Gulf Oil Spill: Similar Disaster Could Occur in Arctic Later This Year
The oil spill in the Gulf of Mexico has heightened fears of a similar disaster occurring off America's Arctic coast, where Shell is due to begin exploratory drilling later this year.
President Barack Obama has ordered a review of the Anglo-Dutch firms plan's to drill off the coast of Alaska.
Activists have claimed that the remote nature of the proposed drilling site, sub-zero temperatures and gale-force winds would be formidable obstacles to any potential clean-up operation.
The Alaska Wilderness League said in a statement that it would be almost impossible to mount the kind of clean-up witnessed in the Gulf of Mexico, describing the Arctic as one of the "most remote and extreme environments on Earth".
Meanwhile, in the Gulf of Mexico, there was no end in sight for the massive clean-up operation, as BP officials said on Sunday that one of their efforts to slow the leak was not working as effectively as it had initially.
A mile-long tube inserted into the leaking well siphoned some 57,120 gallons of oil within the past 24 hours, a sharp drop from the 92,400 gallons of oil a day that the device was sucking up on Friday, according to John Curry, a BP spokesman.
However, the company has said the amount of oil siphoned was likely to vary from day to day.
Over the weekend Mr Obama created a commission to examine what caused the explosion on and subsequent leak from Deepwater Horizon BP rig and to "make sure it never happens again".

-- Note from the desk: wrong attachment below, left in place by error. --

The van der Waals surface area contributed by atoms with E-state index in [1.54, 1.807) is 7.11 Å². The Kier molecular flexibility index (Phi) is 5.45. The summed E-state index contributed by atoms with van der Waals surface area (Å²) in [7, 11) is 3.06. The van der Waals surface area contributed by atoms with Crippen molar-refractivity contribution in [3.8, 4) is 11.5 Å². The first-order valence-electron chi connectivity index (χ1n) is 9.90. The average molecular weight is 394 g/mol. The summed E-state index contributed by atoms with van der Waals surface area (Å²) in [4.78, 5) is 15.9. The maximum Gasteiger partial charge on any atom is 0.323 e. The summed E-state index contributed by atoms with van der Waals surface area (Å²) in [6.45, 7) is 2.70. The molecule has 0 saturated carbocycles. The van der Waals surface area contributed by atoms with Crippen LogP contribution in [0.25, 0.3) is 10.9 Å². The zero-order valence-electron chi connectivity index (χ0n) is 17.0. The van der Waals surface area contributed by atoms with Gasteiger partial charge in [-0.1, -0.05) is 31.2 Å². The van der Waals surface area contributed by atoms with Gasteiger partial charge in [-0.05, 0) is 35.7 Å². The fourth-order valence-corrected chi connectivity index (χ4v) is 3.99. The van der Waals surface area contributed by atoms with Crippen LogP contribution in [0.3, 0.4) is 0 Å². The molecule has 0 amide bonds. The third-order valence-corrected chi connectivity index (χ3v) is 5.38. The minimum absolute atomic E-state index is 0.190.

He noted concerns about the "cozy relationship between oil and gas companies and agencies that regulate them".
However, the president underlined that he remained committed to retaining off-shore oil as part of his energy plan. "Because it represents 30 per cent of our oil production, the Gulf of Mexico can play an important part in security our energy future," he said.
The establishment of the commission came as oil continued to gush from the rig, blackening more of the Louisiana's marshlands and beaches. Even at the lowest estimates, more than six million gallons of crude have soiled Gulf waters.
Bob Dudley, BP's managing director, said that the latest bid to stop the leak in a ruptured pipe 5,000 feet below the surface would began on Tuesday or Wednesday. A "top kill" operation that has never been tried before will shoot heavy mud into the pipe then seal it with cement.
With the crisis entering its fifth week, the Obama administration has been forced increasingly on the defensive for responding too weakly and placing too much trust in BP.
Normally friendly voices have begun to criticize the president personally. James Carville, a former Bill Clinton campaign manager and Louisiana native, said the president had been "lackadaisical" and "naïve".
Chris Matthews, a popular liberal cable TV presenter, said the president was "acting a little like a Vatican Observer".
"The president scares me," he said. "When is he actually going to do something? He doesn't want to take ownership of it."
Robert Gibbs, the White House press secretary, said: "There's no doubt that we have had some problems with BP's lack of transparency: We asked that a video feed [of the oil gush] be made public, and that took ten days. We have sent letter recently in order to get them to post their air-and-quality data."